Public School Magazine, November 1901


SINCE I last wrote (in the August Public School Magazine) upon the subject of School Stories, a young lady of my acquaintance who, though but twelve years of age, possesses a judgment and insight into human character upon which I rely, has accused me of talking rot. The expression, I hasten to add, is hers, not mine. The late Sophocles, in a similar emergency, being accused of madness, is said to have recited a little thing of his own to the Commissioners of Lunacy (or whoever the officials were who decided matters of that sort), and to have asked them whether a man who wrote that could have been mad. They debated the question hotly, and finally gave it as their opinion that, at all events, he did not appear to be dangerous. In the same fashion I will lay before a high-minded and enlightened public the following remarks, and ask them to judge me from them, and let me know the result (a postcard will do). Of that result I feel no doubts. Here, I say boldly, is sense, cut where you like.

It is in the conduct of the villain, or villains, chiefly, that improbabilities occur. The villain always has too much pocket-money, and he will spend it on gin. You can’t argue him out of it. “I am a bold, bad scoundrel,” he says, “and I can’t do anything right. I must and will have gin. Gin and billiards. Oh, yes, and a cigar; and it must be a bad one, too, because the public expects me to be ill after it.” It has always been a mystery to me—and what is a mystery to me will probably be an absolute baffler to most people—how school-story writers first got hold of the idea. There seems to be no middle course, either. You must either drink enough for six men and a boy, or else you must be a total and offensive abstainer. The person who, like the Bill Polter of whom the bard of Harrow Weald sings in the “Bab Ballads,” “takes his pipe and takes his pot, and drunk is never seen to be,” is absolutely unknown in school fiction. Except in “Stalky and Co.” I forgot Stalky for the moment. Even Mr. Talbot Baines Reed succumbs to the fatal fascination of drink. In the “Fifth Form at St. Dominic’s” one sees Loman as through a glass (of beer) darkly. His every movement is obscured by “stale fumes,” and he comes to roll-call with the regulation reel and hiccough which we know so well from Dean Farrar’s books. In these latter, it is perhaps unnecessary to inform the reader, alcoholic stimulants flow like water, and a perfectly sober character is distinctly the exception. It is a curious fact that the school stories with the most improbable plots are often the most readable. Take “The Cock House at Fellsgarth,” for instance. The whole story is one mass of improbabilities. A friend of mine said to me on the subject once, “The worst of the story is that there are so many absolutely impossible incidents. Nobody, even the Captain of the Modern Side (my friend was on the Classical), would send the captain of football a list of the people he wanted included in the team for the next match.” And who can deny that he had reason? If any of my readers can imagine the captain of football who would not faint on receiving such a communication, I should be glad to hear from him.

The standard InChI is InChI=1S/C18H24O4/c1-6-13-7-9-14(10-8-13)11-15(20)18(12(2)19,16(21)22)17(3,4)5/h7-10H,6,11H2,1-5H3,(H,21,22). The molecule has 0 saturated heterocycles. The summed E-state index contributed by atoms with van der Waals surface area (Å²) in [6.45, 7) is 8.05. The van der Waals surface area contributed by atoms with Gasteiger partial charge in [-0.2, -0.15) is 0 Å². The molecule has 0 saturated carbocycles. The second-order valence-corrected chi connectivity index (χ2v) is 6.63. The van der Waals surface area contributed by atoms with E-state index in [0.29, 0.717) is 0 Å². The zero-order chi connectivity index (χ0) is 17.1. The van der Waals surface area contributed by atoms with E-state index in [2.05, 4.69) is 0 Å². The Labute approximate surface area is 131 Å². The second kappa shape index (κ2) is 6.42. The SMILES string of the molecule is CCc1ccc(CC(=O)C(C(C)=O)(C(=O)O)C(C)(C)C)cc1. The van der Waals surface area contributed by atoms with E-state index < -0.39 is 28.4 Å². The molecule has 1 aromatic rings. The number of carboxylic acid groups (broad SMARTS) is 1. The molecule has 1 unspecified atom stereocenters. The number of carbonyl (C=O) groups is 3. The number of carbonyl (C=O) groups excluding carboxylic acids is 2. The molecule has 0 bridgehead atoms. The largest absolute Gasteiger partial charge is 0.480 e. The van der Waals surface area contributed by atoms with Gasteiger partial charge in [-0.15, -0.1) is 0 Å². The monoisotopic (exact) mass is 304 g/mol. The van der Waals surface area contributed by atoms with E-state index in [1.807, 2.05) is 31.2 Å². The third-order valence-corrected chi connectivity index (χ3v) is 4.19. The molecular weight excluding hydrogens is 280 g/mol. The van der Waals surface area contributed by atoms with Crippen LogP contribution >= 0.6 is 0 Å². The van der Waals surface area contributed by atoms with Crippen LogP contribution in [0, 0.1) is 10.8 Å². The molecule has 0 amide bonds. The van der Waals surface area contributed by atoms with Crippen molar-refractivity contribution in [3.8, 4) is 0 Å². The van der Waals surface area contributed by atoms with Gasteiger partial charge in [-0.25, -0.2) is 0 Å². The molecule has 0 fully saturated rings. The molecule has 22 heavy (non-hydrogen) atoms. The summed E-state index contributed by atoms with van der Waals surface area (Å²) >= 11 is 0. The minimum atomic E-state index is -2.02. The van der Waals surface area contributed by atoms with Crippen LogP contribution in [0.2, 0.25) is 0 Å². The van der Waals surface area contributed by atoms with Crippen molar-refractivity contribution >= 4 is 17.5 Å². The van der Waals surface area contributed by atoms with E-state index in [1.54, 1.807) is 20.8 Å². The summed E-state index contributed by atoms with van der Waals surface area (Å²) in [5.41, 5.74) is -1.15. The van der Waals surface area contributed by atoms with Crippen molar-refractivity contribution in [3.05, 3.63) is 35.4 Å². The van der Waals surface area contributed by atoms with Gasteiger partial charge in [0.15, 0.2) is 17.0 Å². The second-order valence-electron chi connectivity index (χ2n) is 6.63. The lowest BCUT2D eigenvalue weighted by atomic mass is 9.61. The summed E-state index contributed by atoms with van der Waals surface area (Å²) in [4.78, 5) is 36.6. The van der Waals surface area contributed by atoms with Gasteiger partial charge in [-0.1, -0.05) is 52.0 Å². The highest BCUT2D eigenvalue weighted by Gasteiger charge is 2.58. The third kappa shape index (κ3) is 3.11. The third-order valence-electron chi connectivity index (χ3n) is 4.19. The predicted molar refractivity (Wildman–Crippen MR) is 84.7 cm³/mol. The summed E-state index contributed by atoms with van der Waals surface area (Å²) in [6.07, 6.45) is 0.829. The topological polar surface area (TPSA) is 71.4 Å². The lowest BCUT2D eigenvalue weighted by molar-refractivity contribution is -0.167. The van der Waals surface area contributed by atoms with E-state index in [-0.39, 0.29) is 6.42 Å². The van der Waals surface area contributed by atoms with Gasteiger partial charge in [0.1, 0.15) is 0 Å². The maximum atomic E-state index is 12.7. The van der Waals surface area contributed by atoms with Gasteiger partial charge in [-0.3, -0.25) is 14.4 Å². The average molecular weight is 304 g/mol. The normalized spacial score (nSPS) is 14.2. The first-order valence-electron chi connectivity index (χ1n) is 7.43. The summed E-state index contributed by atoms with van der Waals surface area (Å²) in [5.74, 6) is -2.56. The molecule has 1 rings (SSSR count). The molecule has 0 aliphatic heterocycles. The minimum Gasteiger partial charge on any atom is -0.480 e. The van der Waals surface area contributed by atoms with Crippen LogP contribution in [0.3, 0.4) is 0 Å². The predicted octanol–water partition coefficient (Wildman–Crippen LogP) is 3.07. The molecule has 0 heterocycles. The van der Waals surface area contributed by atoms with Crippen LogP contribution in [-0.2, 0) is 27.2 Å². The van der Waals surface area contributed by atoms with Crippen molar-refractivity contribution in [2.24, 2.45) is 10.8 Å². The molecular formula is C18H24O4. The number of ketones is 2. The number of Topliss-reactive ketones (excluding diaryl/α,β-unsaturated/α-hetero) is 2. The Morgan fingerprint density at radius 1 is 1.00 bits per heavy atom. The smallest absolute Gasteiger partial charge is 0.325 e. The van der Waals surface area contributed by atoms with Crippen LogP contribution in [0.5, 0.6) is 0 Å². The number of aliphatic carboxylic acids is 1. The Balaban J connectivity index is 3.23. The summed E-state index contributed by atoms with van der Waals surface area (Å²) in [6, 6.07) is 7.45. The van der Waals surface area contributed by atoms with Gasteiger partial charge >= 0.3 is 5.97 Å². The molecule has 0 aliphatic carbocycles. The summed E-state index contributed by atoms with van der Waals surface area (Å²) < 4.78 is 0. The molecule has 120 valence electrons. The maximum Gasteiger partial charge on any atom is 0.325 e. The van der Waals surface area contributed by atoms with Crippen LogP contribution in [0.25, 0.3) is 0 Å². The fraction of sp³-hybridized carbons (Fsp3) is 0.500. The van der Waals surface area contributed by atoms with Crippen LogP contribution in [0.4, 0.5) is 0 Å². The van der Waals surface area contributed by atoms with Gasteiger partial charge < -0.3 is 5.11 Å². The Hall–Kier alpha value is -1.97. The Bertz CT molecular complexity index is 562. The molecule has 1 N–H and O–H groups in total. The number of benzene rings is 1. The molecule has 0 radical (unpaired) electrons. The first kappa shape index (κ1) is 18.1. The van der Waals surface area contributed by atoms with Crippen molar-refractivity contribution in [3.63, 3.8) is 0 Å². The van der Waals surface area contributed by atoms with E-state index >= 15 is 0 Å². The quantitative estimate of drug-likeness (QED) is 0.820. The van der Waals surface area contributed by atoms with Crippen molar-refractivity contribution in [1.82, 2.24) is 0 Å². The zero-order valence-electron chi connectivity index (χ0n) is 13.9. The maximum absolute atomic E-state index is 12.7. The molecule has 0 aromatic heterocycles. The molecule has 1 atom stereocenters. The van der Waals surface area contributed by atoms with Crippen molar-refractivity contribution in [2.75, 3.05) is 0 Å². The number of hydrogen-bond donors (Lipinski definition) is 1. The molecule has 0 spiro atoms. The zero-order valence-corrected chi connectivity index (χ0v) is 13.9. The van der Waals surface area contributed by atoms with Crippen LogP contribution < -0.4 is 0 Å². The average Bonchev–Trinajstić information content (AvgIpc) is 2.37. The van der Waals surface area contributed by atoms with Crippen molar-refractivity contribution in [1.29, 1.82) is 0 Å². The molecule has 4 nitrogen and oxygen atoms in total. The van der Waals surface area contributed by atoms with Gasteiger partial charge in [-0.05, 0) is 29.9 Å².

Again, also in “The Cock House of Fellsgarth,” one Rollitt is suddenly reminded on the afternoon of a match that he is down to play, whereupon he takes off his coat and plunges into the scrum in his every-day clothes. I have no wish to be vulgar, but I must say that if I were captain of a school football team I would prefer that a man played in nothing, rather than his ordinary clothes. Imagine, or try to imagine, such a thing happening in, say Rugby v. Uppingham, or Bedford v. Haileybury. You can’t do it. And yet Fellsgarth was supposed to be an ordinary school. It was in this very same match (a remarkable match; I wish I had been there), that the captain turned two of his men off the field at half-time for not playing up to their form. And yet, as I said before, you could not want a more readable story. The fact is, I take it, that one becomes absorbed into the atmosphere of the story and forgets to be critical.

The plot of another of T. B. Reed’s best and most exciting stories hinges upon an incident so improbable that the sudden shock of it almost makes the reader think it probable. It is one of those cases where the writer “bluffs” his audience, if the expression be permitted just this once. I refer to the “Master of the Shell,” where one of the masters, Mr. Bickers, is attacked, gagged, inserted in a sack, and placed in the boot-cupboard in the house of a fellow master by four of the boys. This is a reasonably bold situation for an author to devise, but, when a further complication is introduced by the fact that suspicion falls upon the master who owned the house which contained the boot-cupboard which held the sack which enveloped the master who was attacked by the boys, the reader is inclined to observe as the illustrious Captain Bagg did to the equally illustrious Mr. Baines Carew, “Hang it, come, I say, you know!”